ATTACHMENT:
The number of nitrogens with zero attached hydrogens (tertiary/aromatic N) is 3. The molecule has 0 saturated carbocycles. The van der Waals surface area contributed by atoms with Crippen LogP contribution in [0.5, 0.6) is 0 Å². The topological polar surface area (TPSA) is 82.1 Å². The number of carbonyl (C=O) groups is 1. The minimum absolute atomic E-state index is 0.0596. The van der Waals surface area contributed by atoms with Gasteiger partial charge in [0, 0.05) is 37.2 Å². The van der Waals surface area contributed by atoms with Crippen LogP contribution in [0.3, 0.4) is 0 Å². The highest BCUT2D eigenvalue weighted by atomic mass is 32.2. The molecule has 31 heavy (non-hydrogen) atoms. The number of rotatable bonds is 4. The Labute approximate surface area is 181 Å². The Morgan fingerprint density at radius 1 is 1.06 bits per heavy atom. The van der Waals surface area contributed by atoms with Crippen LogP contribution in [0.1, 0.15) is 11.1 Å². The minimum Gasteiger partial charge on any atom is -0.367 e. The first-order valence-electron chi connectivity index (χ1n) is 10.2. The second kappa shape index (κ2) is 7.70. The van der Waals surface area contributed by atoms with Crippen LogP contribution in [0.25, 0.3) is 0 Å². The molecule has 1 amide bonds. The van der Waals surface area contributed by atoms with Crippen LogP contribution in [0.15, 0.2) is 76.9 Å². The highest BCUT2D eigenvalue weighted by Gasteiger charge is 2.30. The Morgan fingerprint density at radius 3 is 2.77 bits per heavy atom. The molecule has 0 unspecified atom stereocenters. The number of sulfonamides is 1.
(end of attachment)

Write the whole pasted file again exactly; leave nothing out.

The number of nitrogens with zero attached hydrogens (tertiary/aromatic N) is 3. The molecule has 0 saturated carbocycles. The van der Waals surface area contributed by atoms with Crippen LogP contribution in [0.5, 0.6) is 0 Å². The topological polar surface area (TPSA) is 82.1 Å². The number of carbonyl (C=O) groups is 1. The minimum absolute atomic E-state index is 0.0596. The van der Waals surface area contributed by atoms with Gasteiger partial charge in [0, 0.05) is 37.2 Å². The van der Waals surface area contributed by atoms with Crippen LogP contribution in [0.3, 0.4) is 0 Å². The highest BCUT2D eigenvalue weighted by atomic mass is 32.2. The molecule has 31 heavy (non-hydrogen) atoms. The number of rotatable bonds is 4. The Labute approximate surface area is 181 Å². The Morgan fingerprint density at radius 1 is 1.06 bits per heavy atom. The van der Waals surface area contributed by atoms with Crippen LogP contribution in [0.1, 0.15) is 11.1 Å². The minimum Gasteiger partial charge on any atom is -0.367 e. The first-order valence-electron chi connectivity index (χ1n) is 10.2. The second kappa shape index (κ2) is 7.70. The van der Waals surface area contributed by atoms with Crippen LogP contribution in [0.25, 0.3) is 0 Å². The molecule has 1 amide bonds. The van der Waals surface area contributed by atoms with Crippen LogP contribution in [0.15, 0.2) is 76.9 Å². The highest BCUT2D eigenvalue weighted by Gasteiger charge is 2.30. The Morgan fingerprint density at radius 3 is 2.77 bits per heavy atom. The molecule has 0 unspecified atom stereocenters. The number of sulfonamides is 1.